Bounce Back from low mood, stress, anxiety with free, clinically-proven mental health program
Just in time for the holidays, the Canadian Mental Health Association is launching Ontario’s first free, clinically-proven, self-guided mental health program designed to help adults rebound from low mood and mild to moderate stress or anxiety.
The Northern Ontario Junior Hockey League (NOJHL) and four local branches of the Canadian Mental Health Association (CMHA) are pleased to announce their partnership in Talk Today, one of the most comprehensive mental health education programs for amateur sports in Canada. Talk Today, is aimed at helping the 300 players in the NOJHL, as well as the individuals that support them, to identify mental health issues and address suicide.
Talk Today pilot provides mental health, suicide prevention training for student athletes at Kenora Catholic District School Board
The Canadian Mental Health Association (CMHA) Kenora Branch and Kenora Catholic District School Board (KCDSB) have joined forces on a pilot project to provide 75 high school student athletes with suicide prevention and mental health awareness training. The first initiative of its kind in Ontario, the project aims to create an open and non-judgmental environment where student athletes who may be struggling with mental health issues feel comfortable and confident seeking help.
In an effort to “protect public safety and strengthen individual civil liberties,” the Ontario government, with unanimous support from all parties, passed the Police Record Checks Reform Act on Dec. 1.
CMHA Ontario emphasized its stance on mental health accommodation and accessibility during an interview for a CBC story, which aired Dec. 7.
In recognition of the International Day of Persons with Disabilities, on Dec. 3 community speakers with lived experience and mental health accessibility advocates gathered to celebrate the launch of CMHA Ontario’s enablingminds.ca mental health accessibility website.
Looking for a unique, meaningful gift this holiday season? CMHA Ontario is pleased to provide you with a special, stress-free way to acknowledge your loved ones during this festive season. Send a holiday tribute gift to CMHA Ontario and help provide hope to individuals with mental health issues and their families.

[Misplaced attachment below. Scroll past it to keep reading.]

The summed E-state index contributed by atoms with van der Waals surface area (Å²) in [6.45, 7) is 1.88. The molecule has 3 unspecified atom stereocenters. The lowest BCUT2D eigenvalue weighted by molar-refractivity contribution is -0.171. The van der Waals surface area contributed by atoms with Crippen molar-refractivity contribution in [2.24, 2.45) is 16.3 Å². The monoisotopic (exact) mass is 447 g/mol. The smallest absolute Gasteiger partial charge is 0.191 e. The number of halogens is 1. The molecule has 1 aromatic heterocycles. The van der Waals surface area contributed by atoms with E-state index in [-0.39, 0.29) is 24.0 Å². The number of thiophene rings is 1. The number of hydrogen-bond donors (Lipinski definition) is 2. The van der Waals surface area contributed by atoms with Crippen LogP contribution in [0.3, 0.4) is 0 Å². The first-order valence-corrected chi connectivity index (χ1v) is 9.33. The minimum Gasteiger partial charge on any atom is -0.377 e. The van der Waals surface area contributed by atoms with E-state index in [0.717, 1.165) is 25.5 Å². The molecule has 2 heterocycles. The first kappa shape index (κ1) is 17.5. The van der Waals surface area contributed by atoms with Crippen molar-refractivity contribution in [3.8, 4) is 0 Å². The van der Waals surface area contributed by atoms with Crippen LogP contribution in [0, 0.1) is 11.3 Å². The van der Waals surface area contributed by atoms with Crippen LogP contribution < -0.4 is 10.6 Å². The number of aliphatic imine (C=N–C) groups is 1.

The Government of Ontario has announced two developments related to the Accessibility for Ontarians with Disabilities Act (AODA). The first is the release of the final proposed changes to the Customer Service Standard under the AODA. The changes are based on recommendations made by the Accessibility Standards Advisory Council/Standards Development Committee in 2013 and 2014. Comments from the public will be received until Dec. 31. For more information and details of the changes, visit the Service Ontario website.
CMHA Ontario and CMHA branches participated in the 2015 Provincial Human Services and Justice Coordinating Committee Conference, Mobilizing Community: Promoting Resiliency, Sustaining Recovery and Resorting Justice, held in Toronto from Nov. 16 to 18. The conference was attended by more than 400 individuals from across multiple sectors including community mental health and addictions, developmental disabilities, police services, corrections, courts, legal clinics and five Ministries.
The Ministry of Community Safety and Correctional Services (MCSCS) is working to change its protocols when it comes to people with mental illnesses entering the criminal justice system. That’s the message Minister Yasir Naqvi shared at the Human Services and Justice Coordinating Committee (HSJCC) conference last week.